Amazing Things Will Happen (Or Might, Anyway)

Although I am a little bit addictive to the genre of inspirational/get organized/hustle/win books, I sometimes find myself a little annoyed by the premise that if you just work hard enough you’ll be successful/happy/rich/whatever.  The fact is, sometimes you can work really hard and want something really badly and not get it.

I was starting to feel that annoyance as I read Amazing Things Will Happen, but then it occurred to me that perhaps the key is in how we define success and what we view as the prize.  If we only measure success by wealth or prestige, then some of us are never going to get there no matter how we hustle.  However, if we broaden our definitions to encompass non-monetary rewards and a mixture of current acclaim with future legacy-building, we can all probably agree that being focused and determined will help us toward our goals, whatever those may be.

Once I got past my irritation at the “if you want more money and a job you love, you only have to work hard” mantra, I did find some helpful thoughts in Amazing Things Will Happen.   For example, the author advocates doing a “Three Word Exercise” to boil down your priorities for a given year or month.  Similar to the word-of-the-year concept, the three word exercise forces you to think about what you really want to accomplish, see commonalities between goals and projects, and then helps you to focus on actually accomplishing something rather than spinning your wheels on a myriad of different projects.  The idea is similar to Gretchen Rubin’s idea of focusing resolutions by monthly topics, although Rubin’s description is more in-depth and I found it more helpful.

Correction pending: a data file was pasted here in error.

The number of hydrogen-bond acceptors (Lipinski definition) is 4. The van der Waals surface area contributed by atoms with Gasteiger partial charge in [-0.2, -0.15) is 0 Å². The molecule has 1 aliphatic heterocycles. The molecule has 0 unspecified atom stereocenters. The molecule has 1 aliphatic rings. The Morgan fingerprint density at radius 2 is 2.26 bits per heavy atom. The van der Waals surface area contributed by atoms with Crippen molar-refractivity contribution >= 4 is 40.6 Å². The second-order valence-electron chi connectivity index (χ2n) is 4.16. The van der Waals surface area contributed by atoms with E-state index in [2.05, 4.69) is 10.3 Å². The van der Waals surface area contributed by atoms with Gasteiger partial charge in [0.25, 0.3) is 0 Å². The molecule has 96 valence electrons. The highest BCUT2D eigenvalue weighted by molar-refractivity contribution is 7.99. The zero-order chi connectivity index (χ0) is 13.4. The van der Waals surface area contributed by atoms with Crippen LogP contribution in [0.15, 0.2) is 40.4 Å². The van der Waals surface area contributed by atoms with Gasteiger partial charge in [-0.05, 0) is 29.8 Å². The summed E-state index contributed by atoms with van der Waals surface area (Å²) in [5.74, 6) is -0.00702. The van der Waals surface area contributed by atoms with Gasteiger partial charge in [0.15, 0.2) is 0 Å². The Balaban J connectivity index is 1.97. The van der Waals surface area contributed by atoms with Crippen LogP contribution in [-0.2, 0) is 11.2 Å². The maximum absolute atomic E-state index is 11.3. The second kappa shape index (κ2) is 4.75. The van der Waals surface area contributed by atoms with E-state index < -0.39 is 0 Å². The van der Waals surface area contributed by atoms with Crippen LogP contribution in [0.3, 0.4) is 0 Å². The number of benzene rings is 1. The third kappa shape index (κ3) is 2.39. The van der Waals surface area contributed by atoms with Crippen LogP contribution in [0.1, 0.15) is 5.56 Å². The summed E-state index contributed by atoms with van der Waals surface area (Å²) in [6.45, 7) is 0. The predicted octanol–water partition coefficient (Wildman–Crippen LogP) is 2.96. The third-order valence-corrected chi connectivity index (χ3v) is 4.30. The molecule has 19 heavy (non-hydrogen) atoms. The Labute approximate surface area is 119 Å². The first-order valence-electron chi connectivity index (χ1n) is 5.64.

Another good point was the author’s reminder that before making any major changes or taking on new directions, it’s critical to determine for yourself “what in your life can be sacrificed and what can’t.”  I have found this to be very true and important in my own life.  Instead of thinking of all the things I could be doing but am not accomplishing, it helps me to remind myself that although I could do X, because it conflicts with my priority Y, I am not going to pursue it right now.  It’s the difference between saying “I can’t” and saying “I’m not choosing to make that a priority right now.”

Similarly, with your goals and projects narrowed down, you have a better view of what might be standing in your way.  If the obstacle is not one of your higher priorities, you can devote time to thinking of ways to offload it or circumvent it.  I think the author is correct that in many cases people don’t accomplish a goal because they never get around to removing an obstacle that could have easily been set aside.

Overall, Amazing Things Will Happen is a very short read (the chapters read like blog posts–have you noticed how many books feel structured that way these days?  I’m not entirely sure how I feel about that) and in the short time it will take you to read it, you might find enough encouragement or helpful hints to make it worth your couple of hours.  Although I didn’t find it very different from other books of its type, if you enjoy reading about goal setting, organization, and life hacks you might find this book enjoyable.


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